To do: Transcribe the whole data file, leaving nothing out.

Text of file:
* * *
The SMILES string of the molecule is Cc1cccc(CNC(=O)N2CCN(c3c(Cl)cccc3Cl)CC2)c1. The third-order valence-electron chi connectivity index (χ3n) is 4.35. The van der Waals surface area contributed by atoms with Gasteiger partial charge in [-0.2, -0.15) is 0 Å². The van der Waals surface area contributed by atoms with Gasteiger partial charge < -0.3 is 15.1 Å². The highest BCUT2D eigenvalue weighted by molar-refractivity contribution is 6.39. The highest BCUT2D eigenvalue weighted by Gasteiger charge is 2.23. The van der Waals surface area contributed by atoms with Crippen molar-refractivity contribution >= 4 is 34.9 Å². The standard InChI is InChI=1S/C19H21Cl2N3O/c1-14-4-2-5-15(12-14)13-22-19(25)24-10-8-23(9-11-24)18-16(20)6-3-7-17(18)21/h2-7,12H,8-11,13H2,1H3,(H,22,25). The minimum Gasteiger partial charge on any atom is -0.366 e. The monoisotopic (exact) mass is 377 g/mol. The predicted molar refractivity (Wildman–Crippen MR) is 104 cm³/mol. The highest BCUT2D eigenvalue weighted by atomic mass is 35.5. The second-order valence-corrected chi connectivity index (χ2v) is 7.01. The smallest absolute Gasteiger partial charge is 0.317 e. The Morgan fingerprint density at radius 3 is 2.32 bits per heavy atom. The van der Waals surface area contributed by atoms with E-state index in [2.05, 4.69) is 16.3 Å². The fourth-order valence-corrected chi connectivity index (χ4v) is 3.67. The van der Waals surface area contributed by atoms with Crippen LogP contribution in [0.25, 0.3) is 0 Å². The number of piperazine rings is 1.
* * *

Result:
The SMILES string of the molecule is Cc1cccc(CNC(=O)N2CCN(c3c(Cl)cccc3Cl)CC2)c1. The third-order valence-electron chi connectivity index (χ3n) is 4.35. The van der Waals surface area contributed by atoms with Gasteiger partial charge in [-0.2, -0.15) is 0 Å². The van der Waals surface area contributed by atoms with Gasteiger partial charge < -0.3 is 15.1 Å². The highest BCUT2D eigenvalue weighted by molar-refractivity contribution is 6.39. The highest BCUT2D eigenvalue weighted by Gasteiger charge is 2.23. The van der Waals surface area contributed by atoms with Crippen molar-refractivity contribution >= 4 is 34.9 Å². The standard InChI is InChI=1S/C19H21Cl2N3O/c1-14-4-2-5-15(12-14)13-22-19(25)24-10-8-23(9-11-24)18-16(20)6-3-7-17(18)21/h2-7,12H,8-11,13H2,1H3,(H,22,25). The minimum Gasteiger partial charge on any atom is -0.366 e. The monoisotopic (exact) mass is 377 g/mol. The predicted molar refractivity (Wildman–Crippen MR) is 104 cm³/mol. The highest BCUT2D eigenvalue weighted by atomic mass is 35.5. The second-order valence-corrected chi connectivity index (χ2v) is 7.01. The smallest absolute Gasteiger partial charge is 0.317 e. The Morgan fingerprint density at radius 3 is 2.32 bits per heavy atom. The van der Waals surface area contributed by atoms with E-state index in [2.05, 4.69) is 16.3 Å². The fourth-order valence-corrected chi connectivity index (χ4v) is 3.67. The van der Waals surface area contributed by atoms with Crippen LogP contribution in [0.25, 0.3) is 0 Å². The number of piperazine rings is 1.